Turmeric, or Curcuma longa, is an herb with a 4,000-year history of medicinal use. Its active substance, curcumin, is a strong antioxidant. Turmeric shows promise for the treatment of digestive ailments, lowering cholesterol, reducing inflammation, preventing blood clots and fighting some cancers and infections, but further testing is needed to determine turmeric's effect in humans. Turmeric and other herbs are best taken under the supervision of a medical professional. Turmeric and curcumin are generally considered safe at the recommended dose. However, there are precautions to keep in mind if you are planning to use them.
Blood Thinners and Bleeding Disorders
If you have a bleeding disorder you should not use turmeric because of its blood-thinning properties. It can raise risk for life-threatening internal bleeding, including bleeding in the brain. Turmeric may intensify the effects of blood-thinners, such as warfarin, clopidogrel and aspirin. Turmeric can interact with non-steroidal inflammatory drugs, or NSAIDs, such as ibuprofen and naproxen. Turmeric may increase your risk of bleeding and bruising when taken with other herbs known to slow blood clotting, such as angelica, clove, danshen, garlic, ginger, ginkgo, Panax ginseng, red clover and willow.
Stomach Acid Medications
Large amounts of turmeric taken for a prolonged period may lead to stomach upset, nausea, diarrhoea or ulcers. Turmeric can increase the production of stomach acid when taken with cimetidine, esomeprazole, famotidine, lansoprazole, omeprazole and ranitidine. If you have gallstones, gallbladder disease or obstructed bile ducts, consult a doctor before taking turmeric.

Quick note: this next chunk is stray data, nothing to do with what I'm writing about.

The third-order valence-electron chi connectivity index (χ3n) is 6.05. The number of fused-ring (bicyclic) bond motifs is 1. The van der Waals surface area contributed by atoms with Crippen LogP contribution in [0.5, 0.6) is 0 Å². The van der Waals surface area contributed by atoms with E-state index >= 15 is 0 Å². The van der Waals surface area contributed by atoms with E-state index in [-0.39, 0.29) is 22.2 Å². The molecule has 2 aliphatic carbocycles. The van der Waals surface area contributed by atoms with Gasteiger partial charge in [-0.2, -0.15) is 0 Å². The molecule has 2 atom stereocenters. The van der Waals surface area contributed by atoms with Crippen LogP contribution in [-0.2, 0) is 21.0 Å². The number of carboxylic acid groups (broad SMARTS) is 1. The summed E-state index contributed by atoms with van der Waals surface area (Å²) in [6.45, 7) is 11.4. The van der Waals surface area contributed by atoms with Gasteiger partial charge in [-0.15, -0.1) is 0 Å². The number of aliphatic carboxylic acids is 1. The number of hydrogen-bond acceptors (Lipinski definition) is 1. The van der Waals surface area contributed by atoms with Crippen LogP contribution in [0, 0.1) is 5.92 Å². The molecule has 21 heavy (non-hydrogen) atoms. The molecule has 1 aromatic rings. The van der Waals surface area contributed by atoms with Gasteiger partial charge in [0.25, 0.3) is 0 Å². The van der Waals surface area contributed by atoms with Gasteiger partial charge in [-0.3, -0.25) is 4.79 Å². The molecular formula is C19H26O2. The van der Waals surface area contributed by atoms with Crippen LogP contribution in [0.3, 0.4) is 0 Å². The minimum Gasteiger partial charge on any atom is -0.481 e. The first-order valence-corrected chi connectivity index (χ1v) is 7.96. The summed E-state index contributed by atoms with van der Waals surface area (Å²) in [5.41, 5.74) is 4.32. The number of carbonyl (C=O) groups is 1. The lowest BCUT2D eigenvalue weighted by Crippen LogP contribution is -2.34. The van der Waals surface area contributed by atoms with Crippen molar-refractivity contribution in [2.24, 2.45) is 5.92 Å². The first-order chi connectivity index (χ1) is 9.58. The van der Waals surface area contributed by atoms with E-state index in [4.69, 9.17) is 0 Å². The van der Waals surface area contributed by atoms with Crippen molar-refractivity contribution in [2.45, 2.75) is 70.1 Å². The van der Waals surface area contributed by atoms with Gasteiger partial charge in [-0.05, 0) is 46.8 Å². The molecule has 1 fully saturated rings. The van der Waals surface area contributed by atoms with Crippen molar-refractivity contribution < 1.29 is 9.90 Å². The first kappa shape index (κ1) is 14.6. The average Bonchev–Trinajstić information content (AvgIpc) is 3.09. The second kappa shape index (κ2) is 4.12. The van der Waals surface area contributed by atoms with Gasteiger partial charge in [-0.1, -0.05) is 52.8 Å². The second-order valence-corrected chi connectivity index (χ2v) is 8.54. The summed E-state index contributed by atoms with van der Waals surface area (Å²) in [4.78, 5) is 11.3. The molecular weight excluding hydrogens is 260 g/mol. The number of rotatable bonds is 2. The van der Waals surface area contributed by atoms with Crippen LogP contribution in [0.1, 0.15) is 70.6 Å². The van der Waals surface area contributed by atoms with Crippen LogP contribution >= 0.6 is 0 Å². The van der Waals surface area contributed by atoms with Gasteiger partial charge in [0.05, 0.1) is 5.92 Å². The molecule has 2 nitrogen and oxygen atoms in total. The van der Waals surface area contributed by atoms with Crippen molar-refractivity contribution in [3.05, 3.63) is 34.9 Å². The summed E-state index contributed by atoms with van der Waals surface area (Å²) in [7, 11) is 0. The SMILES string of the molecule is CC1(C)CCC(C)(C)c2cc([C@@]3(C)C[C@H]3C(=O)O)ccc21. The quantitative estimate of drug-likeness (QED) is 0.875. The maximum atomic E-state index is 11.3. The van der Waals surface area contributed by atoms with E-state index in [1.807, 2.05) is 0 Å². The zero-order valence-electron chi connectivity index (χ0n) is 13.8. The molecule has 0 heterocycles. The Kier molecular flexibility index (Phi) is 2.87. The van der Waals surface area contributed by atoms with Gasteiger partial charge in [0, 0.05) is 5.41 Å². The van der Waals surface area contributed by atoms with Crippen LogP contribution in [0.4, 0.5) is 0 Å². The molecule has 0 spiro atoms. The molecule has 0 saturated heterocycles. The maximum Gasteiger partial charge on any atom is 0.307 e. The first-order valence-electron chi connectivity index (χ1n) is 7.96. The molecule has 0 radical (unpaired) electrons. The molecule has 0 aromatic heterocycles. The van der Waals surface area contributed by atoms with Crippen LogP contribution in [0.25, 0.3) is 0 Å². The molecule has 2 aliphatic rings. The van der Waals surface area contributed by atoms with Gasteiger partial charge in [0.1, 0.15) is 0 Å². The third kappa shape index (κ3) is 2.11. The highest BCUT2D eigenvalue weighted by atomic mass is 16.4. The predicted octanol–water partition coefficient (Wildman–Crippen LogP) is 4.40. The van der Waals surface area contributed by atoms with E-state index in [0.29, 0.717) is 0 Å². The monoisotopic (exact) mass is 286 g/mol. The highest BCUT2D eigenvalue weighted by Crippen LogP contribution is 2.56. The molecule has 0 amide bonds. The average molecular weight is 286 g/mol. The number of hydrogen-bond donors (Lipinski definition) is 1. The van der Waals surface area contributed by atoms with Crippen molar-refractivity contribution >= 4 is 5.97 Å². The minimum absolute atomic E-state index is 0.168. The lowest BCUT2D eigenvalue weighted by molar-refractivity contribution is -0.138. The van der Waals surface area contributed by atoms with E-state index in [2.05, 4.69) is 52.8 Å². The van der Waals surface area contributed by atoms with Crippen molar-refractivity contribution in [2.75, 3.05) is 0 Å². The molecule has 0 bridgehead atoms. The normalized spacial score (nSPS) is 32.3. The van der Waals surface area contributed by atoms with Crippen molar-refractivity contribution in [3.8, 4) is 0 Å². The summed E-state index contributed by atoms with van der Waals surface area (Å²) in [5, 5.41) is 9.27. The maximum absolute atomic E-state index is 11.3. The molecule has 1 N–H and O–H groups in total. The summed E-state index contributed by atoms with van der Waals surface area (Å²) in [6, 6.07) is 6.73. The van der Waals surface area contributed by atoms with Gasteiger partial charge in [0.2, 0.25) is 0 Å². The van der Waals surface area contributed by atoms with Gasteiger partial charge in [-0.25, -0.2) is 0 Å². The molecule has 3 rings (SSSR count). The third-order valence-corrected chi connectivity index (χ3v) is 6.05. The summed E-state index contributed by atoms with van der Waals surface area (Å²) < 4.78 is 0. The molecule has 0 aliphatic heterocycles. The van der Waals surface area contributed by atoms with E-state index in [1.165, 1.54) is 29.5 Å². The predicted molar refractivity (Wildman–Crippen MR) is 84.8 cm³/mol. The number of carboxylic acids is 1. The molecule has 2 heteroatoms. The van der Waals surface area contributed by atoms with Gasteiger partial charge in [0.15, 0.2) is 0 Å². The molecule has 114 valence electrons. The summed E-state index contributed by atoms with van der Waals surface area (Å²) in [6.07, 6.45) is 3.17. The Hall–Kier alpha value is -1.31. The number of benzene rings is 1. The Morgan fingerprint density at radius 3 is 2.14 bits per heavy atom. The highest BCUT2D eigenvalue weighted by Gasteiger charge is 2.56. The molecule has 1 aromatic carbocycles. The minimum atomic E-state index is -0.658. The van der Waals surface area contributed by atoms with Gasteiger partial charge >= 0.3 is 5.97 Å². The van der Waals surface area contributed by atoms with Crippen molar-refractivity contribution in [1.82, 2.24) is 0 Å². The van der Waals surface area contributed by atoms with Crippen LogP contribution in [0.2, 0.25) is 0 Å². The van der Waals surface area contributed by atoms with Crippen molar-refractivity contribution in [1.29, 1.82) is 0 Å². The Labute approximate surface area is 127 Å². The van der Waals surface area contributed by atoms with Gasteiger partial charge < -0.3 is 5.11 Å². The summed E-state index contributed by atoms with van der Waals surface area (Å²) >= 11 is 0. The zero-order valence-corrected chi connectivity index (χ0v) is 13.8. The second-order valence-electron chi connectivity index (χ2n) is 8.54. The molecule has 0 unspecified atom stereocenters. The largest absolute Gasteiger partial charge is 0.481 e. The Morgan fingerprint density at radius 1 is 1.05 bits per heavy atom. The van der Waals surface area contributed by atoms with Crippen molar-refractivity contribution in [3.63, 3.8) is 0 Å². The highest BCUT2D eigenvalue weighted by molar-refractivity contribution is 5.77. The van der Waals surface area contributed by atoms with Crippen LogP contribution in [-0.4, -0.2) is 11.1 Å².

Turmeric and Diabetes
If you have diabetes to your doctor before taking tumeric because this herb has hypoglycaemic properties, meaning it lowers blood-glucose levels. When combined with diabetic medications that lower blood sugar, turmeric can intensify the effect of these drugs.
Turmeric During Pregnancy/Breastfeeding
The amount of turmeric commonly used in foods is generally considered safe, according to the University of Maryland Medical Center. However, if you are pregnant or breastfeeding, you should not use turmeric supplements. Turmeric has not been proven either safe, or unsafe, to unborn children and breastfeeding babies.
Turmeric can cause contact dermatitis. It also may lead to the severe, life threatening allergic reaction called anaphylaxis if it touches the skin, though this is rare. It can also cause a yellow discolouration of the skin if applied topically for a long period of time.
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